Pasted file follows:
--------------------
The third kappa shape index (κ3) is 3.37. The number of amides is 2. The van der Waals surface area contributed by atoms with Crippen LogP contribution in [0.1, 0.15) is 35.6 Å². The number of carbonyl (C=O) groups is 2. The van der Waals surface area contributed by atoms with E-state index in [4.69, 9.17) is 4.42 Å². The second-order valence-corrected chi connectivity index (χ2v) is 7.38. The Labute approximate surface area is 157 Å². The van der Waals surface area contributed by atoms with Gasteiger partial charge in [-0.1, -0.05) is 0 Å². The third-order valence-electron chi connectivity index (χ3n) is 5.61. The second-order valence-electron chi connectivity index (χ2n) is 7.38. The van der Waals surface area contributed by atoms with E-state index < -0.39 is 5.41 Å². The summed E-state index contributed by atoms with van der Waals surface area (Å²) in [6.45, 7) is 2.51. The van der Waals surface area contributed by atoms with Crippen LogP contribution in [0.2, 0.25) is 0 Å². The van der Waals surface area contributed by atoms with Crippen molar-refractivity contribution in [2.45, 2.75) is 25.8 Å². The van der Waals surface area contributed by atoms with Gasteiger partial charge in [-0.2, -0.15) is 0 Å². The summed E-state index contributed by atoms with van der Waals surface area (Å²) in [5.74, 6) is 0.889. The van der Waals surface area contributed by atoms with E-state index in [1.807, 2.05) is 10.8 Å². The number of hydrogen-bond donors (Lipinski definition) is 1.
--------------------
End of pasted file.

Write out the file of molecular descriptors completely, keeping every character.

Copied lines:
The third kappa shape index (κ3) is 3.37. The number of amides is 2. The van der Waals surface area contributed by atoms with Crippen LogP contribution in [0.1, 0.15) is 35.6 Å². The number of carbonyl (C=O) groups is 2. The van der Waals surface area contributed by atoms with E-state index in [4.69, 9.17) is 4.42 Å². The second-order valence-corrected chi connectivity index (χ2v) is 7.38. The Labute approximate surface area is 157 Å². The van der Waals surface area contributed by atoms with Gasteiger partial charge in [-0.1, -0.05) is 0 Å². The third-order valence-electron chi connectivity index (χ3n) is 5.61. The second-order valence-electron chi connectivity index (χ2n) is 7.38. The van der Waals surface area contributed by atoms with E-state index < -0.39 is 5.41 Å². The summed E-state index contributed by atoms with van der Waals surface area (Å²) in [6.45, 7) is 2.51. The van der Waals surface area contributed by atoms with Crippen LogP contribution in [0.2, 0.25) is 0 Å². The van der Waals surface area contributed by atoms with Crippen molar-refractivity contribution in [2.45, 2.75) is 25.8 Å². The van der Waals surface area contributed by atoms with Gasteiger partial charge in [-0.2, -0.15) is 0 Å². The summed E-state index contributed by atoms with van der Waals surface area (Å²) in [5.74, 6) is 0.889. The van der Waals surface area contributed by atoms with E-state index in [1.807, 2.05) is 10.8 Å². The number of hydrogen-bond donors (Lipinski definition) is 1.